Factory Girl

Saturday, 13 March 2010

I've been trying to write this post all week, but I just had too many words to say and ended up having a small breakdown. Don't worry, I'm ok now, but following on from my breakdown, I'm thinking that the best way to write about this particular topic is to break it down... (you see what I did there? I am just SO street!)

First, let's all share a moment and look at this;

I know, I know, crazy/epic/mental/ridiculous/fabulous/insane right? But what's even more exciting about this is that moments before this photo was taken, that gigantic ruff/cloak thing was actually this skirt;

How Franki? How? And why? And also what? And who? And when? But mainly how? Explain all, please, for we are so confused by these images of strange and wonderful things.

Well children, are you sitting comfortably? Then I'll begin...

Viktor Horsting and Rolf Snoering, also known as Viktor & Rolf, the crazy-cool Dutch design duo, have always been known for their whacky but wonderful approach to fashion. I've mentioned them briefly in previous posts but not really gone into great detail about them... that is UNTIL NOW, because, having been rendered completely and utterly dumbfounded by their Fall 2010 show, I have to comment.

Imagine the scene; a fashion show. The runway is completely plastered with images of cogs, gears and screws and the music is layered with the mechanical sounds of a factory. The lights dim. Kristen McMenamy (a popular face of the 90s... I've never heard of her) heads down the runway wearing a ma-hoo-sive fur and tweed cape. The designers follow her and the three of them stop on a rotating circle in the centre of the runway, where Viktor and Rolf then proceed to remove said ginourmous cape from the model, who is standing as still as an extremely still mannequin (that's VERY still). Another model appears on the runway, steps onto the magical rotating bit and the designers dress her in the cape, which, with a few minor adjustments, becomes a coat. This process is repeated again and again as it is revealed, on removal of the giant cape, that McMenamy is actually wearing several layers of coats and jackets, which are each removed in turn, transformed into another garment through the magic of drawstrings, zips and fasteners and then placed onto another model, who then carries on down the runway, while McMenamy is STILL STANDING STILL!

You want a cape or a coat? Voila! You can have both!

Once all the layers are removed and McMenamy is stripped down to nothing but a nude bodysuit, the process starts again, this time in reverse, with models wearing various dresses, which are then removed, turned into yet more coats and placed back onto McMenamy, who, believe it or not, is STILL STANDING STILL! Is she a robot? Possibly.

First it's a dress, then it's a coat. Ah, the things you can do with a drawstring.

Basically, the whole thing was insane. I don't know what I was more impressed by; Viktor and Rolf's ingenuity and precision when removing/transforming/replacing garments or Kristen McMenamy's ability to wear twelve million layers of clothes while maintaining an air of zen-like coolness.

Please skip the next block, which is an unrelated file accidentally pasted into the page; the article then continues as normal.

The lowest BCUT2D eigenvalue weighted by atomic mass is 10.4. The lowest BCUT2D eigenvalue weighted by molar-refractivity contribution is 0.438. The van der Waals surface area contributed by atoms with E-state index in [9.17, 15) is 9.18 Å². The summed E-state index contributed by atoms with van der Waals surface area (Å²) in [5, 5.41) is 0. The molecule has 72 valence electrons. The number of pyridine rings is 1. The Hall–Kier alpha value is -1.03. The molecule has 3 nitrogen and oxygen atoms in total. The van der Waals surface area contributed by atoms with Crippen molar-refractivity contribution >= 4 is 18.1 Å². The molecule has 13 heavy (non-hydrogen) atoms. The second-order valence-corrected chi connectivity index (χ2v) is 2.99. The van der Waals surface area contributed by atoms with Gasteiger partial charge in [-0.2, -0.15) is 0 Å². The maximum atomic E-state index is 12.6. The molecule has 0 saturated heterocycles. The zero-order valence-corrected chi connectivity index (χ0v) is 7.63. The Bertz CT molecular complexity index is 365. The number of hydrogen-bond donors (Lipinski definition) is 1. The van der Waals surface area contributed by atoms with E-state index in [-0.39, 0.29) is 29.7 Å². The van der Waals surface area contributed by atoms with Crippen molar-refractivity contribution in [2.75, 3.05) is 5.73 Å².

But what was the reason for all this? Are Viktor and Rolf telling us that layering is going to be such an important aspect for the Fall season that we should just wear all our clothes at once? Were they taking tips from that video of the 1930s future fashion predictions where they thought we'd all be wearing clothes which could adapt for day and night? Or did they just want to play dress up with a life-sized Barbie doll? (Don't we all?)

No. Don't be silly, it was none of those things.

The show was entitled "Glamour Factory", the runway (I think) represented a conveyor belt and the designers were like the two little workers, busily producing new garments. They were also playing with the concept of "Ready to Wear", as the pieces were somewhat extreme but, with a few tweaks, became instantly wearable.

I'll be honest, I don't really get where McMenamy and her layer upon layer of coats came into it all, but I'd like to think she represented a big stylish onion, which could be peeled to reveal more and more lovely things.

Regardless of what it all meant, I think it was brilliant, simply because it's a nice change to see a runway show which involves something a bit more than models just walking. Even so, having read several reviews, it's clear that the spectacle and theatrics of the show managed to overshadow the actual clothes, which is a shame because they were really gorgeous;

Those circle-lens sunglasses do remind me of Judge Doom from Who Framed Roger Rabbit? though;

Anyway, Viktor & Rolf have to be commended for the brilliant design features which utilised a simple drawstring to conceal or reveal volume, allowing garments to transform effortlessly from one thing to another. It was never a case of "oh that coat looks a bit like a dress now"; the coat was DEFINITELY a dress.

I also think it's great to see the designers taking an active role in the show, as usually, designers don't seem keen to enter the runway at all. I'm hoping that next season, designers will take their cue from Viktor & Rolf and we'll see Karl Lagerfeld whipping out a sewing machine on the Chanel catwalk and making all the clothes from scratch, right there and then. Brilliant.


  1. Great post (and blog!)

    Will definitely keep reading :)


  2. hey ! first time i come across your blog, love it so inspirational, check ouy my daily collages inspiration on my blog boubouteatime if you have some time, a bientot !
    Bouchra xx


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